Today is the 7th and final lesson in the Learning to Sew Series, and we’re going to culminate this week with a great beginner project. Let’s put together all the sewing skills we’ve learned in this series and make a decorative throw pillow with a zippered opening.
Here are a few materials you will need to complete this pillow project:
- Pillow Form
- YKK #4.5 Continuous Zipper
- YKK #4.5 Continuous Zipper Slider
Visit Sailrite.com to see the full video.
You have now completed the Learning to Sew Series! We hope this series has helped you feel more comfortable with your machine, confident in your skills and excited to pick up a new hobby. When you’re ready for another project, browse our how-to section on the Sailrite website. Our video library is a great resource, with hundreds of videos full of instructions, tips and advice on DIY projects big and small.
Feel inspired but don’t have a sewing machine yet?
We encourage you to check out our Sailrite Ultrafeed Sewing Machine! From light home decor fabric to heavy canvas or denim, they sew it all. These machines are also straightforward to use and learn, making them great for beginners and experienced sewers alike. Read more about the Ultrafeeds at Sailrite.com.
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Share Your Thoughts
How did your pillow turn out? What are you going to make next? Do you feel more comfortable with your sewing machine? Share your ideas and experiences in the comments!
In this 6th installment of the Learning to Sew Series we’re going to learn how to install piping. Piping adds a crisp, finished look to the edges of pillows and cushions. If you’re just joining the series, be sure to start at the beginning to get all caught up!
In today’s video you will learn:
- • Where to Start Installing the Piping
- • Where to Place the Stitches
- • How to Sew Piping Around Corners
- • How to Join Piping Ends
We use a prefabricated piping in this video, but you can also make piping yourself for a perfect match to your fabric. Learn how in this How to Make Your Own Piping post.
Be sure to come back tomorrow for the Learning to Sew Series Finale, Part 7: How to Sew a Pillow.
We’re back today with the 5th lesson in the Learning to Sew Series and it’s a good one! Now that you’ve mastered setting up your machine, stitching, and sewing seams and hems, we know that you’re ready to tackle today’s lesson: zippers. Zippers can seem intimidating to many beginning sewers, but we’re here today to tell you that they don’t have to be!
In today’s video you will learn how to create a simple zipper plaque. This zipper installation method is perfect for cushions, pillows and a variety of other applications. Let’s get started!
This is just one method for installing zippers and, as Eric mentioned, there are other methods that you can use for different types of projects. If you’d like to learn more about zippers, check out our Sewing Zippers Video Series.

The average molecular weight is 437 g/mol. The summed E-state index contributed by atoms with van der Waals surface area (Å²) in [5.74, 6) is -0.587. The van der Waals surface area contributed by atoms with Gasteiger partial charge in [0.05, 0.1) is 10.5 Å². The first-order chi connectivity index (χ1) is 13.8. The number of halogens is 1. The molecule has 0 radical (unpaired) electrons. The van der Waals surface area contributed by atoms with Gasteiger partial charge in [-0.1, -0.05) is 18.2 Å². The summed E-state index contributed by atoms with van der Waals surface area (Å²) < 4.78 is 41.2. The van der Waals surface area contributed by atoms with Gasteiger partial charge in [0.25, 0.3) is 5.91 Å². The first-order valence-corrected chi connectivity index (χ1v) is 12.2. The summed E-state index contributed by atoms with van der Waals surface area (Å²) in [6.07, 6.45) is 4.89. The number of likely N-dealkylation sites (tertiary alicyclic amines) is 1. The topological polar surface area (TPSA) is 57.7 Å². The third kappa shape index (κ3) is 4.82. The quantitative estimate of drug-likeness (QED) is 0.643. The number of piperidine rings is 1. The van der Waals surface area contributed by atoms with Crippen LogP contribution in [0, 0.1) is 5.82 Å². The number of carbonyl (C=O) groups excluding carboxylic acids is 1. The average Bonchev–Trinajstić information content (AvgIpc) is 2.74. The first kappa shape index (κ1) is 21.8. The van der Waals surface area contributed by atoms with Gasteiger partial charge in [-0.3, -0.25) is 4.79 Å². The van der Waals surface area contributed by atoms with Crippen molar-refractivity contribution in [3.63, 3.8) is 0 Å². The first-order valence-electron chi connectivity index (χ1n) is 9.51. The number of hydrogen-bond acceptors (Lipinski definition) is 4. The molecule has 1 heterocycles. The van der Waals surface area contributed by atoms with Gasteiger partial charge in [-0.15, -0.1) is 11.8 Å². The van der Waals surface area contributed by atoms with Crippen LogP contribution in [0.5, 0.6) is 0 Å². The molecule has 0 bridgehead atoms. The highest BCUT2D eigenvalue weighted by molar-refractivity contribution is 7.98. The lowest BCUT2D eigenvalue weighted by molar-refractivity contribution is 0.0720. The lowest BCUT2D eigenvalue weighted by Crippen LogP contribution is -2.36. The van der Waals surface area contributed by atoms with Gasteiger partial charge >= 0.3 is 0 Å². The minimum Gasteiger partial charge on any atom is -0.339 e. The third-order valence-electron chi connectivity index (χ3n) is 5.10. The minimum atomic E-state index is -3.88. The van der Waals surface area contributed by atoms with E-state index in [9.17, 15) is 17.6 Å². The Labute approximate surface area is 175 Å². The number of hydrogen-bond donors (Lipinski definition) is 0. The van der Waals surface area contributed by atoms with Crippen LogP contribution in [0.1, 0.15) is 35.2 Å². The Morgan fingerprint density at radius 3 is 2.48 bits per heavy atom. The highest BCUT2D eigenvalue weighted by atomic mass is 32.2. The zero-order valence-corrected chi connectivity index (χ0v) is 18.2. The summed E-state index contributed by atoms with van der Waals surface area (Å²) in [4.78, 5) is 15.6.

Don’t forget to join us tomorrow for Learning to Sew Part 6: How to Add Piping!
It’s Day 4 of the Learning to Sew Series and we’re back with a great tutorial for you today. Now that you’ve gotten to know your machine, sewn a few stitches, and learned how to seam, we’re ready to move on to a sewing skill you’ll use in almost every project: how to finish the edges.
Raw fabric edges can fray and don’t look very nice on a finished piece. To hide those unsightly edges you can create a hem or add a binding. In today’s video you will learn 3 commonly used methods of hemming as well as how to add binding to the edge using a binding attachment for your sewing machine.
Once you’re feeling comfortable with these hem styles, you can find tutorials for more specific, project-based hem styles in this post on Hem Construction Techniques.
Be sure to stop by tomorrow, as we move on to Part 5 of our Learning to Sew Series: How to Sew a Zipper.
Welcome to Day 3 of the Learning to Sew Series! Yesterday we learned how to sew stitches and today we’re going to use those skills in an application and learn how to sew seams. If you’re just joining the series, you can catch up on Part 1: How to Set Up Your Sewing Machine and Part 2: How to Stitch.
Seams are used to join two panels of fabric together. They are most often used for sewing larger projects like covers or awnings. There are several different methods for sewing a seam, and we’re going to cover two of the most popular options: an overlapping seam and a semi-flat felled seam.
If you’d like to learn more about seams, check out our post on the 3 Most Popular Seams for Canvas for more of an in-depth look at seam techniques.
Tomorrow we’ll be back with Part 4: How to Finish an Edge; you won’t want to miss it!